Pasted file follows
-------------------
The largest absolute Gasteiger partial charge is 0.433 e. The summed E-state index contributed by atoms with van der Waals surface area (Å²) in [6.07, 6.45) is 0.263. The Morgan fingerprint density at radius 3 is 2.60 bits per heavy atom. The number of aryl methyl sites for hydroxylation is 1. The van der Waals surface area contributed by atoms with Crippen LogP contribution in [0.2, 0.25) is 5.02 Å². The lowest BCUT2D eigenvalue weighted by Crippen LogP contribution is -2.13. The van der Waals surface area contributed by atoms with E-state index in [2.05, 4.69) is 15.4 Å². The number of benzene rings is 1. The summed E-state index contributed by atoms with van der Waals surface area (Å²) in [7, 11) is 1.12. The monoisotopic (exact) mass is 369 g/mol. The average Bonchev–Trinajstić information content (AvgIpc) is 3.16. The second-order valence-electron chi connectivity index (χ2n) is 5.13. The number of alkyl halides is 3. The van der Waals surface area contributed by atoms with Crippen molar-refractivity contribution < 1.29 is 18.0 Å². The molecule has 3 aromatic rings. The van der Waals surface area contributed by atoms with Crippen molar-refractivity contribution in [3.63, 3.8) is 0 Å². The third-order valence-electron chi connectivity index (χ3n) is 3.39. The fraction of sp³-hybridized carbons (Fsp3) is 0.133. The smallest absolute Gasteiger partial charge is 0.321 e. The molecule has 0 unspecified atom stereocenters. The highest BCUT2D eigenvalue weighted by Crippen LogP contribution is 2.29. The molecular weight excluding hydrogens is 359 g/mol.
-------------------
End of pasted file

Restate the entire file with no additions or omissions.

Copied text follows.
The largest absolute Gasteiger partial charge is 0.433 e. The summed E-state index contributed by atoms with van der Waals surface area (Å²) in [6.07, 6.45) is 0.263. The Morgan fingerprint density at radius 3 is 2.60 bits per heavy atom. The number of aryl methyl sites for hydroxylation is 1. The van der Waals surface area contributed by atoms with Crippen LogP contribution in [0.2, 0.25) is 5.02 Å². The lowest BCUT2D eigenvalue weighted by Crippen LogP contribution is -2.13. The van der Waals surface area contributed by atoms with E-state index in [2.05, 4.69) is 15.4 Å². The number of benzene rings is 1. The summed E-state index contributed by atoms with van der Waals surface area (Å²) in [7, 11) is 1.12. The monoisotopic (exact) mass is 369 g/mol. The average Bonchev–Trinajstić information content (AvgIpc) is 3.16. The second-order valence-electron chi connectivity index (χ2n) is 5.13. The number of alkyl halides is 3. The van der Waals surface area contributed by atoms with Crippen molar-refractivity contribution < 1.29 is 18.0 Å². The molecule has 3 aromatic rings. The van der Waals surface area contributed by atoms with Crippen molar-refractivity contribution in [3.63, 3.8) is 0 Å². The third-order valence-electron chi connectivity index (χ3n) is 3.39. The fraction of sp³-hybridized carbons (Fsp3) is 0.133. The smallest absolute Gasteiger partial charge is 0.321 e. The molecule has 0 unspecified atom stereocenters. The highest BCUT2D eigenvalue weighted by Crippen LogP contribution is 2.29. The molecular weight excluding hydrogens is 359 g/mol.